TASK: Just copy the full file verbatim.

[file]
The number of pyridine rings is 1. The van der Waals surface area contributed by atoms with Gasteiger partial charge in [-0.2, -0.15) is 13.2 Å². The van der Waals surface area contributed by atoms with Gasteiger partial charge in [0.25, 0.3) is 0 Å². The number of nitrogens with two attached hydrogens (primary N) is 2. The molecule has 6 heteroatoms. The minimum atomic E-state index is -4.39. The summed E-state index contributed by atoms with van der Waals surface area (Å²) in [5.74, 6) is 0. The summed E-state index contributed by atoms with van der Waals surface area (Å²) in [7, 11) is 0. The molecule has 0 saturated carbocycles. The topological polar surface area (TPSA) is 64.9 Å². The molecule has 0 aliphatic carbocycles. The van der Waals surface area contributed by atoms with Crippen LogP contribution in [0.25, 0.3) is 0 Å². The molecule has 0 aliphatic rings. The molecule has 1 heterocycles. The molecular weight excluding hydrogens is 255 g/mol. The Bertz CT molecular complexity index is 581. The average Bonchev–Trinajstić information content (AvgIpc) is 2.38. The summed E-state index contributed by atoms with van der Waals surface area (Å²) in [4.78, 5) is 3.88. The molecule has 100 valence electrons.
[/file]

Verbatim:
The number of pyridine rings is 1. The van der Waals surface area contributed by atoms with Gasteiger partial charge in [-0.2, -0.15) is 13.2 Å². The van der Waals surface area contributed by atoms with Gasteiger partial charge in [0.25, 0.3) is 0 Å². The number of nitrogens with two attached hydrogens (primary N) is 2. The molecule has 6 heteroatoms. The minimum atomic E-state index is -4.39. The summed E-state index contributed by atoms with van der Waals surface area (Å²) in [5.74, 6) is 0. The summed E-state index contributed by atoms with van der Waals surface area (Å²) in [7, 11) is 0. The molecule has 0 saturated carbocycles. The topological polar surface area (TPSA) is 64.9 Å². The molecule has 0 aliphatic carbocycles. The van der Waals surface area contributed by atoms with Crippen LogP contribution in [0.25, 0.3) is 0 Å². The molecule has 0 aliphatic rings. The molecule has 1 heterocycles. The molecular weight excluding hydrogens is 255 g/mol. The Bertz CT molecular complexity index is 581. The average Bonchev–Trinajstić information content (AvgIpc) is 2.38. The summed E-state index contributed by atoms with van der Waals surface area (Å²) in [4.78, 5) is 3.88. The molecule has 100 valence electrons.